As HIV/Aids sweeps through Africa, many universities are acting as if it is business as usual, writes Alan Whiteside.
HIV is probably the most studied virus of all time. Since it was identified, fewer than 20 years ago, a huge amount has been learnt about how it functions and how it is transmitted. We also know that developing a cure or vaccine will be difficult.
The spread of HIV has been staggering. It is estimated that 60 million people have been infected, some 40 million adults and children are living with the virus, there were 3 million deaths from the disease in 2001 alone, and there are 14 million Aids orphans. In sub-Saharan Africa, 28.5 million people are infected, 2.2 million died in 2001 and there are 11 million orphans.
A decade ago, predictions were for an epidemic only half this size, but these data hide even worse figures.
In Botswana it is estimated that 38.8 per cent of adults aged 15 to 49 are infected. Rates of more than 30 per cent have been reported from Lesotho, Swaziland and Zimbabwe, and over 20 per cent in Namibia, South Africa and Zambia.
HIV/Aids poses a number of challenges for higher education institutions. What effect will Aids illness and deaths have on academic and non-academic staff? What will this mean for universities' ability to educate and research? What are the consequences of the disease for the student body? Are tertiary establishments having to deal with sick students and can they cope?
Universities must face the challenges posed by the possibility that infections are happening on campus and how this impacts on their mandate to provide a skilled labour force.
While some institutions are aware of the issues, most are behaving as though it is business as usual. The only possible defence for this inaction is the lack of data. Universities do not know what the infection levels are on their campuses. The only consistent data are measures of prevalence among women attending antenatal clinics.
In South Africa, HIV prevalence varies by age, gender, race, religion, education and geographic location and origin. We know that infection rates are likely to be highest among black females in KwaZulu-Natal and lowest in the Muslim females in the Western Cape. But we do not know how to use this information. Using computer modelling, a number of universities have carried out assessments of the potential impact of Aids on staff. For most establishments, it is predicted that there will be some loss of life but that this will not be crippling. The recent availability of anti-retroviral therapy should further mitigate the impact of the disease.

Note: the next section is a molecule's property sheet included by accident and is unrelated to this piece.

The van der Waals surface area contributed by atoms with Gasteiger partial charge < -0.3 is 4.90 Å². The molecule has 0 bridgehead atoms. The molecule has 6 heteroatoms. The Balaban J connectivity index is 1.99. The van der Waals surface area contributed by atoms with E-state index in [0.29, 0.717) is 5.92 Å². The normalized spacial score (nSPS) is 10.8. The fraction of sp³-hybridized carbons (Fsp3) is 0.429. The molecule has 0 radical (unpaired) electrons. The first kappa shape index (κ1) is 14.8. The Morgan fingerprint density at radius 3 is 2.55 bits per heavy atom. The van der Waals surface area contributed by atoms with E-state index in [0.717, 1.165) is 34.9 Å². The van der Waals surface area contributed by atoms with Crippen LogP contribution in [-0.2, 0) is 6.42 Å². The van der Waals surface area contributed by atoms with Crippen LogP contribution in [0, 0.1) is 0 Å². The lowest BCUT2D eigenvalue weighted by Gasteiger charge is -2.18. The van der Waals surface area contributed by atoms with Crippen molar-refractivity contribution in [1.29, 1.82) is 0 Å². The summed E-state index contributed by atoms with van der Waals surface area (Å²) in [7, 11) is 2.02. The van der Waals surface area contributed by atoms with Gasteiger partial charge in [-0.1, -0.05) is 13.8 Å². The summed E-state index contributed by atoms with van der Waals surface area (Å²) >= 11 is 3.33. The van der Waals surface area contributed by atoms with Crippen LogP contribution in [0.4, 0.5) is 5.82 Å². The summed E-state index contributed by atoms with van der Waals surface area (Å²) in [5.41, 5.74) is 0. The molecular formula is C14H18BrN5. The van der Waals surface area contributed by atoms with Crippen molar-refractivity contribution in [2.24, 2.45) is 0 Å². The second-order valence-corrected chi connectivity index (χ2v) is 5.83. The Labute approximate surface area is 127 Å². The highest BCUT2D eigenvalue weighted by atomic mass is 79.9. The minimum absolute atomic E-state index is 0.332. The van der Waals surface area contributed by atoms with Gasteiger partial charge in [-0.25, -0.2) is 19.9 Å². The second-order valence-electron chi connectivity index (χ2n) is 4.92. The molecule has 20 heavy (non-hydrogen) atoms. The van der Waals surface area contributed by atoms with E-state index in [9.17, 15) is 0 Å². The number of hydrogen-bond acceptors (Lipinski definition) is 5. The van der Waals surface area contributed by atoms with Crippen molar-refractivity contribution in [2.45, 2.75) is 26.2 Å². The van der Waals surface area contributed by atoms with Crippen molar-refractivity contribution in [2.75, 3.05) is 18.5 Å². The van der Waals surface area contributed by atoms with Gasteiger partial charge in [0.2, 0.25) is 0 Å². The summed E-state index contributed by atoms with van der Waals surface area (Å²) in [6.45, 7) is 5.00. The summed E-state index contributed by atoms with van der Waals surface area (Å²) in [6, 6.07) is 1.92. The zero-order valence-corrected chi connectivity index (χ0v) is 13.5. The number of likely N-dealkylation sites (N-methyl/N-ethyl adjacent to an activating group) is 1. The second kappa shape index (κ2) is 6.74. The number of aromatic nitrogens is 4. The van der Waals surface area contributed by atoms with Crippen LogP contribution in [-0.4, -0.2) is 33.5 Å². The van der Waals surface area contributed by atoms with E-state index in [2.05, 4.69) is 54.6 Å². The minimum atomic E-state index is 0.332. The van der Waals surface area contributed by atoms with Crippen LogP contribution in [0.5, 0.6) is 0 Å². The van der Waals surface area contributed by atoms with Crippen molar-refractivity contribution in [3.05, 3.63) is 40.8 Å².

The same cannot be said for universities in the rest of Africa, where appalling pay and deteriorating conditions have combined with Aids and brain drain to cripple institutions.
In terms of students, the picture is slightly different. Most will have been infected relatively recently and so will survive their university education. Nonetheless, the reality is that all university health services are seeing increased demands from ill students. One particularly difficult aspect of this is when the students who fall ill are foreign. They do not have families and support networks available to them and, while they may get a good quality of care, they cannot be cured.
The question of prevention on campus is clear, even if most people are infected before they get to university: we have to ensure that sex is safe and consensual. Condoms must be made available.
Years ago "manpower planning" meant that human resource needs of economies were assessed and governments tried to strike a balance between broad educational outputs and skill requirements. Aids means that we will lose skilled people soon after they graduate. Huge shortages of teachers are being forecast. We may need to ask if we can afford to put students through degree courses. What effect will deaths have on student loan systems, which are, after seed funding, expected to be self-sustaining. HIV/Aids means we cannot treat higher education as business as usual.
But there is a glimmer of hope. On most campuses students are responding to the epidemic. There are chapters of the Treatment Action Campaign, students are mobilising around prevention and care and recognising Aids for what it is, a threat to their futures and to the just and equitable societies that we all want.
Senior academics have yet to acknowledge the threat that Aids poses. They may not be typified by the vice-chancellor of a central African university, who said at a conference on this topic, "condoms should not be distributed to students because they encourage promiscuity", but they have a long way to go.
Alan Whiteside is director of the Health Economics and HIV/Aids Research Division at the University of Natal, and a speaker at a THES -supported conference organised by the Canon Collins Trust for Education in Southern Africa.